More training equipment is on the way for the East Texas Advanced Manufacturing Academy, its director said, and all should be in by December. At the same time, officials are working to expand the reach of the academy’s programs to more East Texas school districts.

The academy, which teaches Longview-area high schoolers precision machining technology and instrumentation and electrical work, opened this fall.

Purchase of the latest equipment, 10 lathes and mills, was approved by trustees during a special meeting this past week, Director Jody Sanders said.

The equipment will be used in machining courses next semester, he said.

Instructor Steve Henderson said in August the lathes and mills the students will be training on are used in machine shops to shape and cut building material.

“(On) the lathe, they will be taking and removing metal and building parts that are cylindrical. ... On the milling machines, they’ll be cutting, removing metal, making parts where the geometry is more rectangular in shape,” he said.

The academy has received its instrumentation machine, Sanders said. The training device allows students to read instruments similar to what a professional uses at Eastman Chemical Co. or Nucor Corp., he said.

“At Eastman or Nucor, those instrumentation panels they have ... operate various kinds of equipment,” Sanders said. “Whether it’s oil field or manufacturing equipment, it’s the same kind of principle setup, and it’s a scaled-down version of it. They can see how it works ... and allows them to control the fluids and gases.”

More than 35 juniors and seniors from Longview, Pine Tree, Spring Hill and Hallsville high schools are enrolled at the academy. Sanders said he’s now recruiting other East Texas districts to join the academy.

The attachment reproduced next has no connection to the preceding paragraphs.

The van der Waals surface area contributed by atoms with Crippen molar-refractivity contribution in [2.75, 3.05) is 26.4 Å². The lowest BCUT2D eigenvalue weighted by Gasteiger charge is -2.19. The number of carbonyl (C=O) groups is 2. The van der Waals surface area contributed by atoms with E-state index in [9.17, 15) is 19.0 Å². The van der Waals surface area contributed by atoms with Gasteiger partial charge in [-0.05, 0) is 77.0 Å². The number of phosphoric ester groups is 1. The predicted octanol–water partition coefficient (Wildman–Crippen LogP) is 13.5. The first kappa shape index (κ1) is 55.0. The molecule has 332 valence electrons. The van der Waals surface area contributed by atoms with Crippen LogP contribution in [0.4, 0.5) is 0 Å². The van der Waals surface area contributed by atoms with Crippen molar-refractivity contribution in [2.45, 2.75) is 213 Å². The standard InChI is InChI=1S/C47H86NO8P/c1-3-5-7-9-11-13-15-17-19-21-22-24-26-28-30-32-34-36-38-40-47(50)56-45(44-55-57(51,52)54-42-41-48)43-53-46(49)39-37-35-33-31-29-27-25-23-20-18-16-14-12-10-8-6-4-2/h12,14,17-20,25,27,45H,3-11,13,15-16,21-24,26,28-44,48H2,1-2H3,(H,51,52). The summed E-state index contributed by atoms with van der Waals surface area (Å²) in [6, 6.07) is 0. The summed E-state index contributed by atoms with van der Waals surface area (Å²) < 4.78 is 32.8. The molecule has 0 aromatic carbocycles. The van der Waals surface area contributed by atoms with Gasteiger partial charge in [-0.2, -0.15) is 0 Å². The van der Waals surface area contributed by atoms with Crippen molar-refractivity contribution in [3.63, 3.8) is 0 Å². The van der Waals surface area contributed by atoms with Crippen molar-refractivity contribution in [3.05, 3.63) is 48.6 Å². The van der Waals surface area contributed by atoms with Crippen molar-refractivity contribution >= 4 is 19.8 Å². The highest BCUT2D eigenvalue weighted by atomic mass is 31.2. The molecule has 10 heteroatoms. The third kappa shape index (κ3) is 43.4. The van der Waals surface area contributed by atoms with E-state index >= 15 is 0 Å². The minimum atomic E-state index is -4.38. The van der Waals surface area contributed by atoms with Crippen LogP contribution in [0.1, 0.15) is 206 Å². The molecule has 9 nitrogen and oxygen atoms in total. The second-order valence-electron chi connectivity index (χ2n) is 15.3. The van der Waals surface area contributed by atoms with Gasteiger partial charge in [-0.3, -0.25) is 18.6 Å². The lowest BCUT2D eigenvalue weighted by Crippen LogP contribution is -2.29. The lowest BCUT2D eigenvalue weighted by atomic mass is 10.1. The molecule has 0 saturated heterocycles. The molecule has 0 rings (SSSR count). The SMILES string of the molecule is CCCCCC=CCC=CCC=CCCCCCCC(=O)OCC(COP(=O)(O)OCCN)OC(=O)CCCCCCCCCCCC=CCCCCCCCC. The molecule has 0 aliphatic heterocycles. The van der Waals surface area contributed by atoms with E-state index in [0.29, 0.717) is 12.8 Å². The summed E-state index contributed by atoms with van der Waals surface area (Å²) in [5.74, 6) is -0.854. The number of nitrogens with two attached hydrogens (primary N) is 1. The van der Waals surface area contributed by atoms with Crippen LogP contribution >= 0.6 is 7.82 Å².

“I’m going and talking with the other school districts, not just the (founding) four. We’re trying to broaden it to Gladewater, White Oak, Tatum, Sabine, Kilgore — all surrounding (schools). ... Hopefully, they’ll be committed to sending some students,” he said.

Sanders said the academy’s doors also are open for industry partners to have meetings and training sessions at the facility, because high school classes are conducted only Tuesdays and Thursdays.

The facility also may be used for events and meetings, he said. Sanders said the Rotary Club of Longview has scheduled a tour and meeting at the academy next month, and state Rep. Jay Dean, R-Longview, has considered hosting a town hall meeting there.

Machining courses are taught through Texas State Technical College and instrumentation and electrical classes are administered through Kilgore College.

Longview ISD is the fiscal agent for the academy, managing its donations and grant funds, facilities, equipment and day-to-day operations.

Reporter

Brittany Michelle Williams, a University of Arkansas alumna, serves East Texas as an education reporter at the News-Journal. She won Arkansas Press Association and Arkansas AP Media Editors awards for her work in El Dorado, Arkansas.